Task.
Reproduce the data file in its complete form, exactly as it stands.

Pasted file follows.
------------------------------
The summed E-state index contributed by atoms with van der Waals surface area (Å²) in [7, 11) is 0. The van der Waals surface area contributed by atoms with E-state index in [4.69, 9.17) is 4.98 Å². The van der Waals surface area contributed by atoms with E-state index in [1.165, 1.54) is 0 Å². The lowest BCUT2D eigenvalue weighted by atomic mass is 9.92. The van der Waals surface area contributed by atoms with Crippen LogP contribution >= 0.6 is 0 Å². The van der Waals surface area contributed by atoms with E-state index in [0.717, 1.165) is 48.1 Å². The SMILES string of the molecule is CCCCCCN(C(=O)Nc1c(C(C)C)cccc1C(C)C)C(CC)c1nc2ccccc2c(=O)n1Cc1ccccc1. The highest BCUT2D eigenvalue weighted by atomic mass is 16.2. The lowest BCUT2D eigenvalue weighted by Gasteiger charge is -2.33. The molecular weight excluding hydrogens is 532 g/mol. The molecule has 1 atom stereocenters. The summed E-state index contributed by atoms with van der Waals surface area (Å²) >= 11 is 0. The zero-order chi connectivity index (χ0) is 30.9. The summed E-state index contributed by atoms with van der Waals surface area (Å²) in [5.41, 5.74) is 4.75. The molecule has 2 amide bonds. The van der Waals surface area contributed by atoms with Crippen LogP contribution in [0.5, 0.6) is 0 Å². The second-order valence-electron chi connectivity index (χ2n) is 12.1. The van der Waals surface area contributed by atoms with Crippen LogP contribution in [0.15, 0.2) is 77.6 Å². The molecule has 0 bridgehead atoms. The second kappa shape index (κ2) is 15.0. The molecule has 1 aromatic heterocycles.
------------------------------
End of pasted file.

The summed E-state index contributed by atoms with van der Waals surface area (Å²) in [7, 11) is 0. The van der Waals surface area contributed by atoms with E-state index in [4.69, 9.17) is 4.98 Å². The van der Waals surface area contributed by atoms with E-state index in [1.165, 1.54) is 0 Å². The lowest BCUT2D eigenvalue weighted by atomic mass is 9.92. The van der Waals surface area contributed by atoms with Crippen LogP contribution >= 0.6 is 0 Å². The van der Waals surface area contributed by atoms with E-state index in [0.717, 1.165) is 48.1 Å². The SMILES string of the molecule is CCCCCCN(C(=O)Nc1c(C(C)C)cccc1C(C)C)C(CC)c1nc2ccccc2c(=O)n1Cc1ccccc1. The highest BCUT2D eigenvalue weighted by atomic mass is 16.2. The lowest BCUT2D eigenvalue weighted by Gasteiger charge is -2.33. The molecular weight excluding hydrogens is 532 g/mol. The molecule has 1 atom stereocenters. The summed E-state index contributed by atoms with van der Waals surface area (Å²) >= 11 is 0. The zero-order chi connectivity index (χ0) is 30.9. The summed E-state index contributed by atoms with van der Waals surface area (Å²) in [5.41, 5.74) is 4.75. The molecule has 2 amide bonds. The van der Waals surface area contributed by atoms with Crippen LogP contribution in [0.5, 0.6) is 0 Å². The second-order valence-electron chi connectivity index (χ2n) is 12.1. The van der Waals surface area contributed by atoms with Crippen LogP contribution in [0.15, 0.2) is 77.6 Å². The molecule has 0 bridgehead atoms. The second kappa shape index (κ2) is 15.0. The molecule has 1 aromatic heterocycles.